The European Union has a censorship addiction, and a desire to inflict the costs of indulging that addiction on the world's top tech companies.
Vera Jourova, the EU's Commissioner for Justice, Consumers and Gender Equality, complains that Facebook, Twitter, Google and Microsoft respond too slowly to demands that they delete posts deemed "hate speech" from their platforms.
In May, those companies "voluntarily" affirmed a code of conduct committing themselves to 24-hour turnaround on doing Jourova's dirty work for her. Six months later, she claims the companies are too slow and that the EU may be "forced" to enact laws to punish them for not shutting people up as quickly as she wants them shut up.
All this follows other similar EU nonsense, including an absurd demand that search engines acknowledge a "right to be forgotten," under which individuals could demand the removal of unflattering or inconvenient (but accurate) information from public view. The industry knuckled under to that in the EU, which quickly came back demanding they implement it worldwide.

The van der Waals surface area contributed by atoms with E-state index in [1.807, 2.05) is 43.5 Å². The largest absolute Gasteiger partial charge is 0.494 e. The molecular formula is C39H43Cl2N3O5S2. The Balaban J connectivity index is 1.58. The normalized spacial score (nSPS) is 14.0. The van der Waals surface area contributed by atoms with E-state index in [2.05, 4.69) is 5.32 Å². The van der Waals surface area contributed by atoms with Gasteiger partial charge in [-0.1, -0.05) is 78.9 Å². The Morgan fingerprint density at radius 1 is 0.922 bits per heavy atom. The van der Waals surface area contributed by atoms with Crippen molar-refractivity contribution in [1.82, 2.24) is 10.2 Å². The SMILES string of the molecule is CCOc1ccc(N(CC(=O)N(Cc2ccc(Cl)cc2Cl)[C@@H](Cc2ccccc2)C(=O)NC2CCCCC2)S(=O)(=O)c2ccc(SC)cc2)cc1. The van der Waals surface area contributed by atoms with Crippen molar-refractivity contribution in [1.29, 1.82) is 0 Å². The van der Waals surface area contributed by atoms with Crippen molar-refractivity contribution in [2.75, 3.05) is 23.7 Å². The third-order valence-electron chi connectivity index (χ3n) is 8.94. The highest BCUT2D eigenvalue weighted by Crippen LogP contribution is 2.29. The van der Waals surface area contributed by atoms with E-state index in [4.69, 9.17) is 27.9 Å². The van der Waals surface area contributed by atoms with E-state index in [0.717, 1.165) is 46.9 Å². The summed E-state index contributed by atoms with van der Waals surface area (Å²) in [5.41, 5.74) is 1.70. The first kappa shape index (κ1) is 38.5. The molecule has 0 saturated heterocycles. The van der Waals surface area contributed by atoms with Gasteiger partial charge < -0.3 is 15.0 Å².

Agreeing to the "code of conduct" was far from the tech industry's first mistake. As Kipling wrote, "once you have paid him the Dane-geld, you never get rid of the Dane." By legitimizing a litany of claimed powers to conscript them as censors, the firms virtually guaranteed that Jourova and her gang would keep coming back with more, and more bizarre, demands.
The EU needs technology more than the world's tech firms need the EU. At some point, the EU's constant attempts to shift the costs of (and the public oppobrium aimed at) its ever-increasing police statism onto those firms will make doing business in the EU too expensive to be bothered with.
The world needs more of the "Wild West" atmosphere that censors in the EU and elsewhere attribute to it. A country with decent Internet infrastructure to constitutionally commit itself to non-interference with network traffic and content of all kinds would have a great pitch: "Domicile in our territory. Low taxes, no censorship. Countries that don't like the traffic can bear the financial and political costs of blocking it."
If the EU is unwilling to join civilized society and protect, rather than suppress, free speech, it should at least be forced to bear the full costs of its backward authoritarianism until it straightens up.
The tech industry should tell Vera Jourova to pound sand, and make it stick.